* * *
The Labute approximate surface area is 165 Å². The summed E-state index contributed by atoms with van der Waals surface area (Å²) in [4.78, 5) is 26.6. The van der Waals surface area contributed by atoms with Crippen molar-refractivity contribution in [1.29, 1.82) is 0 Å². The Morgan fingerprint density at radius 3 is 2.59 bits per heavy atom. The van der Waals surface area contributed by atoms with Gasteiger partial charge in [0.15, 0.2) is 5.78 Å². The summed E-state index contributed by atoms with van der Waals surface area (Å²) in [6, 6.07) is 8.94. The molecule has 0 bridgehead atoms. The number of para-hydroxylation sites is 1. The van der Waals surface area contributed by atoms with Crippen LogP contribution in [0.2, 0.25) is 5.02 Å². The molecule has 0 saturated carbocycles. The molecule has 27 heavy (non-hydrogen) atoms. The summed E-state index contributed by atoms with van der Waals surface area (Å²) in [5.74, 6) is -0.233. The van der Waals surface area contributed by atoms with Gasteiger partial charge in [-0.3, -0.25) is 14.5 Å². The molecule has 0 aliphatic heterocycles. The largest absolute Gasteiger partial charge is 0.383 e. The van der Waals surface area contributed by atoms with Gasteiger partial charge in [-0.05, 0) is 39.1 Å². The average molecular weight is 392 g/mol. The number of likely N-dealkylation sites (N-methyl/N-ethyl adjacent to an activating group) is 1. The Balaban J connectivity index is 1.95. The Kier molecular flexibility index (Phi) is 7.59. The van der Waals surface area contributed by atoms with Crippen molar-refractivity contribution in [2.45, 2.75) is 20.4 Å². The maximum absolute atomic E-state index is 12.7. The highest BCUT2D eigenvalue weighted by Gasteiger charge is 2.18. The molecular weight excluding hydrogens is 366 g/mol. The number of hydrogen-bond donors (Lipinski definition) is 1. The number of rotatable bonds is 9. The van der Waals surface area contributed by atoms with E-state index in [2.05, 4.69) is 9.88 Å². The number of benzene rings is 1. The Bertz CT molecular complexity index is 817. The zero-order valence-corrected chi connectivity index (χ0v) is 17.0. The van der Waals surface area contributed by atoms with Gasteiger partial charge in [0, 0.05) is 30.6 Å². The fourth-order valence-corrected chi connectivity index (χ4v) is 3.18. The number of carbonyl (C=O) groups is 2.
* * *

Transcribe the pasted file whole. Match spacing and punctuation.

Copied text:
The Labute approximate surface area is 165 Å². The summed E-state index contributed by atoms with van der Waals surface area (Å²) in [4.78, 5) is 26.6. The van der Waals surface area contributed by atoms with Crippen molar-refractivity contribution in [1.29, 1.82) is 0 Å². The Morgan fingerprint density at radius 3 is 2.59 bits per heavy atom. The van der Waals surface area contributed by atoms with Gasteiger partial charge in [0.15, 0.2) is 5.78 Å². The summed E-state index contributed by atoms with van der Waals surface area (Å²) in [6, 6.07) is 8.94. The molecule has 0 bridgehead atoms. The number of para-hydroxylation sites is 1. The van der Waals surface area contributed by atoms with Crippen LogP contribution in [0.2, 0.25) is 5.02 Å². The molecule has 0 saturated carbocycles. The molecule has 27 heavy (non-hydrogen) atoms. The summed E-state index contributed by atoms with van der Waals surface area (Å²) in [5.74, 6) is -0.233. The van der Waals surface area contributed by atoms with Gasteiger partial charge in [-0.3, -0.25) is 14.5 Å². The molecule has 0 aliphatic heterocycles. The largest absolute Gasteiger partial charge is 0.383 e. The van der Waals surface area contributed by atoms with Gasteiger partial charge in [-0.05, 0) is 39.1 Å². The average molecular weight is 392 g/mol. The number of likely N-dealkylation sites (N-methyl/N-ethyl adjacent to an activating group) is 1. The Balaban J connectivity index is 1.95. The Kier molecular flexibility index (Phi) is 7.59. The van der Waals surface area contributed by atoms with Crippen molar-refractivity contribution in [2.45, 2.75) is 20.4 Å². The maximum absolute atomic E-state index is 12.7. The highest BCUT2D eigenvalue weighted by Gasteiger charge is 2.18. The molecular weight excluding hydrogens is 366 g/mol. The number of hydrogen-bond donors (Lipinski definition) is 1. The number of rotatable bonds is 9. The van der Waals surface area contributed by atoms with E-state index in [2.05, 4.69) is 9.88 Å². The number of benzene rings is 1. The Bertz CT molecular complexity index is 817. The zero-order valence-corrected chi connectivity index (χ0v) is 17.0. The van der Waals surface area contributed by atoms with Gasteiger partial charge in [0, 0.05) is 30.6 Å². The fourth-order valence-corrected chi connectivity index (χ4v) is 3.18. The number of carbonyl (C=O) groups is 2.